Are there any packages or any specific way to support function or procedure overloading in TCL??

This is my scenario. I need to write a generic procedure that accepts two or 3 files, wherein I may or may not have the third file (File3)

                 proc fun { File1 File2 File3 }

                 proc fun { File1 File2 }
  • 2
    I realize it's just pseudo-code, but that bracing style will not work in tcl. – evil otto Mar 19 '12 at 21:01

There is no overriding in tcl. The second declaration will just replace the first one. But you handle it with a single procedure. There are two ways at least:

1) Specify the last argument with its default value. Then it will be optional when you calls the function.

proc fun { file1 file2 {file3 ""} } {
  if {$file3 != ""} {
    # the fun was called with 3rd argument

2) Use the special argument args, which will contain all arguments as a list. And then analyze the number of arguments actually passed to.

proc fun { args } {
  if {[llength $args] == 3} {
    # the fun was called with 3rd argument
  • Tcl has very good var-args support, but it does mean that overloading is a no-go. The two are antagonistic. – Donal Fellows Mar 19 '12 at 21:46

Tcl doesn't really support procedure overloading, which makes sense when you consider that it doesn't really have types, per se. Everything is a string that can, depending on value, be interpreted as other types (int, list, etc).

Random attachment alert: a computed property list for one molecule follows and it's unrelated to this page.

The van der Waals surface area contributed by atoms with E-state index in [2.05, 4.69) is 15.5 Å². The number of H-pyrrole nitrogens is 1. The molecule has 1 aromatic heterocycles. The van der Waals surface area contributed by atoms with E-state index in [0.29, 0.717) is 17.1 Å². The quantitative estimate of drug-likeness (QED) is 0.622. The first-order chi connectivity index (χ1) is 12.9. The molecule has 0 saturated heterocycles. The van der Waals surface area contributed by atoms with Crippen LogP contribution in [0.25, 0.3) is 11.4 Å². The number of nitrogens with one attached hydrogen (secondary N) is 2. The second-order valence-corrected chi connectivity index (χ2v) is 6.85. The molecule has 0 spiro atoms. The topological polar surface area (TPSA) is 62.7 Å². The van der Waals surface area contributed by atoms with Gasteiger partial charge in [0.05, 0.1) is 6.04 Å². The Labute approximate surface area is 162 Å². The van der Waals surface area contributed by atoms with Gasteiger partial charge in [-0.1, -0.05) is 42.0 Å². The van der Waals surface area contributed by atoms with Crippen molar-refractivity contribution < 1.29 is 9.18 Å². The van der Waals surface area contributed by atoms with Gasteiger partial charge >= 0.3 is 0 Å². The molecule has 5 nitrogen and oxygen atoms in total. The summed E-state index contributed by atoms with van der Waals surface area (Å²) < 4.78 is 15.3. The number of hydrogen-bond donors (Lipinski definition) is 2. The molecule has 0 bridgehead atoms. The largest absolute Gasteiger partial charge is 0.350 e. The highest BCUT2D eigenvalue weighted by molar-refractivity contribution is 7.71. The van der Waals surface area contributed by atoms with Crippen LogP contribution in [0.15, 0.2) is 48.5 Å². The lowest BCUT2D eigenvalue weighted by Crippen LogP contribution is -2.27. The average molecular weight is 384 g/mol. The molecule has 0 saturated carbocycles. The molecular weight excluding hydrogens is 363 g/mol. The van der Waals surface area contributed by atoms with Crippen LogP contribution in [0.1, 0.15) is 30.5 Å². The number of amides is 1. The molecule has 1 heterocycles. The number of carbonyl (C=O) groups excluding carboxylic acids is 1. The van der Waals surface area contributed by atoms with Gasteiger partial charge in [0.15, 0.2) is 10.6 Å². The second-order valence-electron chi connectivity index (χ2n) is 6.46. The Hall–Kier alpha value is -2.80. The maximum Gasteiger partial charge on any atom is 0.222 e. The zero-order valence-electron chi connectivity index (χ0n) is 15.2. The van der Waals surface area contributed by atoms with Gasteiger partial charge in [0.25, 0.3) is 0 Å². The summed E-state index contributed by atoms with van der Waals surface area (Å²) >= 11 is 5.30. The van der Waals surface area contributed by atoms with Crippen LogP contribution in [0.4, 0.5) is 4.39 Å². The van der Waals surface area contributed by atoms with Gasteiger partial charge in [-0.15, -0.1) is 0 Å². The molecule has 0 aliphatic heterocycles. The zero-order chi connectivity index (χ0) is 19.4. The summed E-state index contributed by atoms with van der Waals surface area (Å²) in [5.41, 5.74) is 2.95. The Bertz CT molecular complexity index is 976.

If you can describe what it is you're trying to accomplish (why you think you need overloading), we might be able to make a recommendation about how to accomplish it.

Given the edit to your question, there's a couple different ways to go about it. GrAnd has shown 2 of them. A third, and one I'm a fan of, is to use information specifically about how the command was called:

proc fun { File1 File2 {File3 ""}} {     ;# file3 has a default
    if {[llength [info level 0]] == 3} { ;# we were called with 2 arguments
                                         ;# (proc name is included in [info level 0])
        # do what you need to do if called as [fun 1 2]
    } else {                             ;# called with 3 arguments
        # do what you need to do if called as [fun 1 2 3]
  • Edited my question – user1270123 Mar 19 '12 at 18:42
  • A clever trick indeed--I always wondered what to do if there's no sensible default value for an optional argument ;-) – kostix Mar 19 '12 at 23:08

Here is an example to hack puts, using a namespace to hide puts and :: to access built-in:

namespace eval newNameSpace {
  proc puts {arg} {
    set tx "ADDED:: $arg"
    ::puts $tx 
  puts 102 

Another way, you can do this:

proc example {
    {-file3 ""}
} {
    if {$file3 ne ""} {
            #Do something ...

when you call the proc

example -fiel1 info -file2 info2
  • 1
    totaly not working in 8.5 and 8.6. – OliveOne Aug 20 '15 at 9:59

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